Just a few weeks ago, Google rolled out its latest Panda search-algorithm update -- otherwise known as the search update that could destroy your business.

Ever since, experts in the Search Engine Optimization (SEO) world have been struggling to understand the potential impact.

But it turns out that few analysts can quantify the effects of the Panda update. In reality, Panda 4.0 may just be another overhyped move by the powerful Google.

The Panda Punch

Google drew more attention to this particular Panda update, for whatever reason, even though the search giant's content algorithm is updated at least monthly. Matt Cutts, Google’s "Head of Webspam," called out last month's release on Twitter.

The latest Panda is designed to cut spam in links, hone in on high-quality, niche content, and stop people from gaming search engines with low-quality or duplicate content. But this has been part of Google's search goal for a while, and now it's clear, despite some sensationalistic stories, that the latest Panda is just a step further in that direction.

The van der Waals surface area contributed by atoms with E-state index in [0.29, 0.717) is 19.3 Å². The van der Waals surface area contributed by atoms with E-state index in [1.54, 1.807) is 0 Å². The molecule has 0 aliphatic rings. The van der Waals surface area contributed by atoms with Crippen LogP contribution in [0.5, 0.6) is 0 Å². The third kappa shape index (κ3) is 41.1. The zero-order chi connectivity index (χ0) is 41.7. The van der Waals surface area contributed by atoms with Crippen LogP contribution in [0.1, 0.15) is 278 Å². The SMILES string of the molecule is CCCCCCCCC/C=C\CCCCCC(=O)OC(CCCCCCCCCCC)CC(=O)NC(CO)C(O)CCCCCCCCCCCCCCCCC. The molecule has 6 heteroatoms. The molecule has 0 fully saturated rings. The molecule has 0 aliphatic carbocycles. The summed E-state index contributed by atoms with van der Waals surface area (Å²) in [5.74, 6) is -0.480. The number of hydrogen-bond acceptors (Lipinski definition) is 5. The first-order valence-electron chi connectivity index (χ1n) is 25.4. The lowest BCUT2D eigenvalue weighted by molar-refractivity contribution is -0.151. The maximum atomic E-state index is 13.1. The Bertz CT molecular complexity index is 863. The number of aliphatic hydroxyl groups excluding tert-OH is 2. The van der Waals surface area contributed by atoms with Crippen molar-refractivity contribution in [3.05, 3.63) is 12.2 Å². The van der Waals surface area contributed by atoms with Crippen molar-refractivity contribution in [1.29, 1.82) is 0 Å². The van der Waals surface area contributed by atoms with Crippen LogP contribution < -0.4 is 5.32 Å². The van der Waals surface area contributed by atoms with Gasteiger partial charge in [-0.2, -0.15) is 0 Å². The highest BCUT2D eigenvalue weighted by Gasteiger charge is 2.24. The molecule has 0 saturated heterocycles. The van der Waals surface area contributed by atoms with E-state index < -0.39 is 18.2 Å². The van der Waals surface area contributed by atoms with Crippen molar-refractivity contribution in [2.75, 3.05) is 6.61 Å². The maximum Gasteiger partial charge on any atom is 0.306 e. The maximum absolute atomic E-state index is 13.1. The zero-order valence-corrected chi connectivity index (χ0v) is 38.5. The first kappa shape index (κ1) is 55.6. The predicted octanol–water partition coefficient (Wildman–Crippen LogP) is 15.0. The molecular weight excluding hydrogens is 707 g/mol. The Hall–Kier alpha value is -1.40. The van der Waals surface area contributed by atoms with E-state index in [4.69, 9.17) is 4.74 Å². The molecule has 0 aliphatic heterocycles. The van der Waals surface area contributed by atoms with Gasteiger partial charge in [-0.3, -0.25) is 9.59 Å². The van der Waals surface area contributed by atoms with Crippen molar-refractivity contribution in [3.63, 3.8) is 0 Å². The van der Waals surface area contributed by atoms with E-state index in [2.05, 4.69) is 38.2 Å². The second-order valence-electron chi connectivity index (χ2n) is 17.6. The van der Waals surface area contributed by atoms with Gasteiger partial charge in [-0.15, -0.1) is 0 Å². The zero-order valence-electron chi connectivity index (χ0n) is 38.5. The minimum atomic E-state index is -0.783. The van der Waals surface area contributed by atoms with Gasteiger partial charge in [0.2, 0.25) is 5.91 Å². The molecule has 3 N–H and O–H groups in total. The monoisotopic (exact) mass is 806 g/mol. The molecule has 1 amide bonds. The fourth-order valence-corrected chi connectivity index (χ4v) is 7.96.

"The buzz around this Panda was that it was a bigger one," said Andy Kuiper of AndyKuiper.com, an SEO consultant based in Calgary, Alberta. "Panda is supposed to update every month, algorithmically. This last one had some buzz because Matt Cutts announced it, and there is a lot of stuff being thrown around. But it may have been overhyped."

News sites pounced on the update, attributing it to some large traffic swings. Sites such as Ask.com and eBay appeared to be hit very hard by the Panda update, with traffic declines as much as 50 percent, according to some reports. Other firms, however, have seen equally large boosts.

Correlating daily traffic shifts with Google algorithms is tricky. And in fact, even after the first wave of updates, it became apparent to some that Google continually adjusts search so that the most serious impacts waned after a week or so. 

PR Takes a Hit

The widely stated goal of Google's Panda updates to its search algorithms is to reinforce high-quality content in search results and push out lower-quality content or spam.

One area that seems to have drawn the attention to many SEO analysts, and might be real, is a decline in search among press release sites, according to several industry reports

When breaking down exactly what Panda penalized and favored, it's sensible to follow Panda's long, common theme, which was been widely communicated by Google: It seeks to favor original, high-quality, focused niche content, and filter out marketing-driven stuff. 

'Awesome' Traffic Surges?

Glen Gabe, a digital marketing consultant, has analyzed almost 30 websites and the impact from Panda.  On his blog, he said the results were wide-ranging, with some companies taking large traffic hits and others staging "awesome" traffic rebounds, which he attributed to the work they did to optimize for Google's adjustments.